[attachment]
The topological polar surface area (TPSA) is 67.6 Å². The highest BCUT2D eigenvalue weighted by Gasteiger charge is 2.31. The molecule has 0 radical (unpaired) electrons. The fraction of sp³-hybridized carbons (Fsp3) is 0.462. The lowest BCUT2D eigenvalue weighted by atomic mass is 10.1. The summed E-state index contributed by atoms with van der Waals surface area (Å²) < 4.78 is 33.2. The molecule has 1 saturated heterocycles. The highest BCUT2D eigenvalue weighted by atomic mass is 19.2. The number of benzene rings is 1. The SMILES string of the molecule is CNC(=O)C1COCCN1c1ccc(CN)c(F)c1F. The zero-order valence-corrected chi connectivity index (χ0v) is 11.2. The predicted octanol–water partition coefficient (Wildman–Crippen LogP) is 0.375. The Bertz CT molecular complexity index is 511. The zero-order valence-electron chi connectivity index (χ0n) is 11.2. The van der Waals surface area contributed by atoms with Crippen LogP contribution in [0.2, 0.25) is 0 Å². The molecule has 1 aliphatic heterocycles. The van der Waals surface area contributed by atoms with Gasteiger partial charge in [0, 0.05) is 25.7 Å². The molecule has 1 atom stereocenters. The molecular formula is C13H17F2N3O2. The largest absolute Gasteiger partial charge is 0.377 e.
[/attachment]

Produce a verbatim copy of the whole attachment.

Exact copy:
The topological polar surface area (TPSA) is 67.6 Å². The highest BCUT2D eigenvalue weighted by Gasteiger charge is 2.31. The molecule has 0 radical (unpaired) electrons. The fraction of sp³-hybridized carbons (Fsp3) is 0.462. The lowest BCUT2D eigenvalue weighted by atomic mass is 10.1. The summed E-state index contributed by atoms with van der Waals surface area (Å²) < 4.78 is 33.2. The molecule has 1 saturated heterocycles. The highest BCUT2D eigenvalue weighted by atomic mass is 19.2. The number of benzene rings is 1. The SMILES string of the molecule is CNC(=O)C1COCCN1c1ccc(CN)c(F)c1F. The zero-order valence-corrected chi connectivity index (χ0v) is 11.2. The predicted octanol–water partition coefficient (Wildman–Crippen LogP) is 0.375. The Bertz CT molecular complexity index is 511. The zero-order valence-electron chi connectivity index (χ0n) is 11.2. The van der Waals surface area contributed by atoms with Crippen LogP contribution in [0.2, 0.25) is 0 Å². The molecule has 1 aliphatic heterocycles. The van der Waals surface area contributed by atoms with Gasteiger partial charge in [0, 0.05) is 25.7 Å². The molecule has 1 atom stereocenters. The molecular formula is C13H17F2N3O2. The largest absolute Gasteiger partial charge is 0.377 e.